I Can See Clearly Now
A well deserved raise for the 26 year old Schneider. He was 20-8-1 in 2011/12 with a 1.96 GAA and a save-% of .937.
He replaced Roberto Luongo for Vancouver’s last three playoff games and went 1-2, allowing four goals.
The red headed budding star would have become a restricted free agent on Sunday, July 1st, potentially exposing him to offers from other teams looking to poach the up and coming Schneider.
The Canucks had been looking to sign him somewhere in the mid-three million dollar range, similar to another skilled young goaltender Boston’s Tuuka Rask. The two parties ended up agreeing on a $12 million term for three years that amounts to $4 million per annum.
Few people will see this as overpaying for the Massachusetts born Schneider, who possesses a skill set that is hard to find.
In fact, according to hockeyprospectus.com Schneider ranked second in the NHL for the 2011/12 regular season for the highest percentage of quality starts (defined as the play of a goaltender who “gave his team a chance to win”).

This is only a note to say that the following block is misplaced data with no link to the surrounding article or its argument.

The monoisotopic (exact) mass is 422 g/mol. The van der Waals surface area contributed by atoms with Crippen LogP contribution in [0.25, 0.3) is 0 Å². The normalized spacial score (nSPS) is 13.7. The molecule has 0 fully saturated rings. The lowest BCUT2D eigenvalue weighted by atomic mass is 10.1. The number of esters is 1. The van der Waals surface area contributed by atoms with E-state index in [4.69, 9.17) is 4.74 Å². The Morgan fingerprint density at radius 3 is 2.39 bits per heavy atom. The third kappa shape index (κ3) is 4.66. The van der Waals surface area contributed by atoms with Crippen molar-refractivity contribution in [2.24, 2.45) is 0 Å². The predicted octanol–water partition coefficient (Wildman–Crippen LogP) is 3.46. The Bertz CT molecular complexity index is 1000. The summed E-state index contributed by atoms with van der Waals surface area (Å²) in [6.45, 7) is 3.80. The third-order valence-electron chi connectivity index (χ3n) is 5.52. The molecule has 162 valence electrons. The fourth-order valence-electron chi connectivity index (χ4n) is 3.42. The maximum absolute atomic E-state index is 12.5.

This statistical idea is similar to the concept in baseball of quality starts whereby a pitcher is able to keep his team in a game. Schneider’s rating was 70.4% for quality starts, behind only Brian Elliott of the St. Louis Blues, who posted 77.8%.
Even playoff MVP Jonathan Quick of the LA Kings was ranked lower at 68.1%.
In more conventional stats, Schneids was third in the league for goals against average and second in save percentage.
This rush to sign the American will also be seen as one more final nail in the coffin for Roberto Luongo’s stay in Vancouver.
Though trade discussions with Florida (and off/on talks with the Toronto Maple Leafs) have been ongoing regarding the slick haired one, there was still some faint speculation that the team might find a way to keep both goalies.
That is no longer an option, as following this agreement the Canucks would have $9,333,333 committed to both backstops.
The next few weeks just got a lot more interesting.